Column: The Fed's year of living dangerously

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The remarkable ability of the Federal Reserve to coast above the turbulence of US politics has been tested lately. The central bank has been forced to deal with a financial crisis at least partly of its own making. It has rightly come in for some criticism; it has had to explain itself. Even so, the Fed and its policies are hardly front and centre in the debate between the presidential candidates.

Most voters say that they regard the economy and its troubles as the single most important issue facing the country. They want to hear what Senator Barack Obama and Senator John McCain propose to do about it but the Fed – where the real economic power resides – is mostly allowed to get on with the job unmolested.

I wonder if this will continue to be true. When a central bank has an uncomplicated recession to deal with, it can cut interest rates. When it faces a clear-cut case of inflation, it can raise them. The worst nightmare of any central banker – especially one with a tradition of political independence to defend – is stagflation, when raising interest rates to curb inflation will provoke a recession or deepen one that has already begun. It is a problem that the US has not had to confront for 30 years. In 2008, an election year, the conditions are falling into place.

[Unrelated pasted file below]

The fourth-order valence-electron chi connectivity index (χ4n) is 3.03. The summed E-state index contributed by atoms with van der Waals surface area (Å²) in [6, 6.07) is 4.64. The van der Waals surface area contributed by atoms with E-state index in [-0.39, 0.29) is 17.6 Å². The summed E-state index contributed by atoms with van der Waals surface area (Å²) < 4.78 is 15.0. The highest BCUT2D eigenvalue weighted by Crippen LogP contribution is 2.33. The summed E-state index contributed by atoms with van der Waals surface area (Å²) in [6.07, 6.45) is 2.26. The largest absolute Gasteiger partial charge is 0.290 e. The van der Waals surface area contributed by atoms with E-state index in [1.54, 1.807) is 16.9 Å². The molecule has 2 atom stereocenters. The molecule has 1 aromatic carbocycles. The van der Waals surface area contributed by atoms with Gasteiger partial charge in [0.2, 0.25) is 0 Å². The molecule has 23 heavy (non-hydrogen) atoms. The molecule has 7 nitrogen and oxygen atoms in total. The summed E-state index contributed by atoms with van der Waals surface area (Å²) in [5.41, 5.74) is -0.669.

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Clive Crook is a senior editor of The Atlantic and a columnist for Bloomberg View. He was the Washington columnist for the Financial Times, and before that worked at The Economist for more than 20 years, including 11 years as deputy editor. Crook writes about the intersection of politics and economics. More

Crook writes about the intersection of politics and economics.

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